Big data analytics is one of the biggest trends in the IT sector at the moment, with businesses across all verticals looking to see how the latest developments in this field can help improve their operations and provide better insight into their customers and activities
In the past, business intelligence was a very reactive process, involving the analysis of historical data in order to forecast future demands and trends. But this can be a slow, complex activity, and there are no guarantees concerning its accuracy – after all, what worked in the past may not work in the future, and trends and customer preferences evolve over time.
Today’s business environment is a fast-paced, constantly changing landscape where these traditional solutions will not be good enough. Growing data volumes pose a serious challenge to many companies, and existing analytics and intelligence tools will struggle under the burden.
Any delays in delivering results will be hugely costly, with businesses losing out to more agile, forward-thinking competitors that are able to more accurately predict forthcoming trends.
A new standard for analytics
Predictive analytics are transforming the way companies in many industries operate. For example, in the healthcare sector, this technology can be used to spot potential public health trends before they become apparent, allowing organisations to prepare for and prevent any serious issues.
Elsewhere, the telecommunications industry can use predictive analytics tools to identify red flags that may be key indicators of unhappy customers, enabling them to take steps to improve their relationship even before the individual has registered a complaint.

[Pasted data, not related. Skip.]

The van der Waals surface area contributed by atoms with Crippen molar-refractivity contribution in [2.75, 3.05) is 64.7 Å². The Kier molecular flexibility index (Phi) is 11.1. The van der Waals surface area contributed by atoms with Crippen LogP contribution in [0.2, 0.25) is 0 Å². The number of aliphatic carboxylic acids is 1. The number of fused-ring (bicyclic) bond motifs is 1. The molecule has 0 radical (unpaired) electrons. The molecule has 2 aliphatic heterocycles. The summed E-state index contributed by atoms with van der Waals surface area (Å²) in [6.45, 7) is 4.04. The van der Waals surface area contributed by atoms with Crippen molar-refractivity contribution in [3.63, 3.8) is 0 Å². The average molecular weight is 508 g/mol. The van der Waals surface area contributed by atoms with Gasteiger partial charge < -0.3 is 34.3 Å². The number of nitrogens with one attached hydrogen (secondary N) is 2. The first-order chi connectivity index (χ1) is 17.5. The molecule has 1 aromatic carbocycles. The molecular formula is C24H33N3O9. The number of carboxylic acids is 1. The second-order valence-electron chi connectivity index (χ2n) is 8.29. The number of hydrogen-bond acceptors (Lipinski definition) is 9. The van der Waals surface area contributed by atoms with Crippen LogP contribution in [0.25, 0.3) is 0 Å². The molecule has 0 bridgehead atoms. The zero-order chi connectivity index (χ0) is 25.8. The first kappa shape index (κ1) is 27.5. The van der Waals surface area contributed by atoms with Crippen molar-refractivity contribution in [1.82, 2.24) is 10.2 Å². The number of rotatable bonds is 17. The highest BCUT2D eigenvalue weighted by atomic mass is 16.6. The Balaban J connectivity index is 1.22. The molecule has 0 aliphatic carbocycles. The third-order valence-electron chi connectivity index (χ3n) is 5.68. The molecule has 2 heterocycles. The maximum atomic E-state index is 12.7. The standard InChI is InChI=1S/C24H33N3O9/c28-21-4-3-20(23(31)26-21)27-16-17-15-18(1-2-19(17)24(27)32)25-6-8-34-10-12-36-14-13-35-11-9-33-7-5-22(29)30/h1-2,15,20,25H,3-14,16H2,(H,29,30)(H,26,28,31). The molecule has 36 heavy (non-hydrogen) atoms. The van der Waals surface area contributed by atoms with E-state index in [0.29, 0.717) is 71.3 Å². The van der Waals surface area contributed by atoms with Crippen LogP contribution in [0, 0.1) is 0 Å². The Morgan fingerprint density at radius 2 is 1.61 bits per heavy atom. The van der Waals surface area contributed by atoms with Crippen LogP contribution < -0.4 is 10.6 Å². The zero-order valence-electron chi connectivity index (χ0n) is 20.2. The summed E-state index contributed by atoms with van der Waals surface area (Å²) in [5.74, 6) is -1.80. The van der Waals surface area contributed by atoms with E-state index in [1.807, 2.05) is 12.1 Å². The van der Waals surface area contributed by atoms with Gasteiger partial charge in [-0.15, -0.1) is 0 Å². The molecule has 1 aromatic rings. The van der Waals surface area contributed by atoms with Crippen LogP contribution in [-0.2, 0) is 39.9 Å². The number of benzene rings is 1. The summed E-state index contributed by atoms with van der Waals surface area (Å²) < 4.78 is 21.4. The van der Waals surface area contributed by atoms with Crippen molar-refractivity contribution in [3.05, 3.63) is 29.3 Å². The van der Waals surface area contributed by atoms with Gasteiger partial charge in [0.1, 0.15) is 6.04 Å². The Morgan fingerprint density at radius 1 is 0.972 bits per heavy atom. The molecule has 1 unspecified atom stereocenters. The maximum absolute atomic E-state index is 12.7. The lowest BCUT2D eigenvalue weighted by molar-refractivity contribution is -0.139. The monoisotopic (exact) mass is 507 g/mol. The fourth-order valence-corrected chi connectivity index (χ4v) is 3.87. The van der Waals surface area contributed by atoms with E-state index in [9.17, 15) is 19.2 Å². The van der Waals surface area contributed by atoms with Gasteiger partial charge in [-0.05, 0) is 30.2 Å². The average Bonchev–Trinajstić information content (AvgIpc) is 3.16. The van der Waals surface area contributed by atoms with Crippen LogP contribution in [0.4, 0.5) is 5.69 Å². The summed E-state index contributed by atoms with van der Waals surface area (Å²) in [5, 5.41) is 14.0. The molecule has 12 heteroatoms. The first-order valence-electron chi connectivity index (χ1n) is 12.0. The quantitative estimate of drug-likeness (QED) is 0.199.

Meanwhile, the manufacturing and transport sectors can combine predictive analytics with IoT technology to alert them when equipment is in need of maintenance.
With almost every vertical able to apply big data analytics to its strategic decision making, it’s no wonder the sector is set to see a huge uptake in interest, with International Data Corporation estimating that predictive analytics applications will grow 65 per cent faster than business intelligence tools without this functionality in 2015.
The tools needed for success
In order to take full advantage of these solutions, it’s vital that businesses have the right technology in place. With big data analytics now being asked to gather huge amounts of information from a wide variety of sources, and process this at very high speed in order to deliver results, outdated business intelligence and analytics tools will not be able to cope.
Therefore, companies will need to look at solutions that can deliver lightning-fast results and handle a wide range of both structured and unstructured data, which will be key to the success of any predictive analytics deployment.
One technology that may be highly useful is in-memory processing. This can help speed up data warehousing performance by up to 100 times compared with traditional solutions, something that’s vital for real-time and predictive results.
Strong scalability will also be a must, as data volumes are not likely to stop growing any time soon. And as the technology matures and businesses become more familiar with its capabilities, it is to be expected that new use cases and scenarios will continue to be discovered.
That’s why powerful options such as Microsoft SQL Server are invaluable to forward-thinking businesses looking to boost their analytics capabilities. With fast, reliable performance, high scalability, the ability to connect on-premises and cloud solutions and integration with familiar analysis tools such as Excel, it can give businesses all the features they need to successfully make the move from reactive to predictive analytics.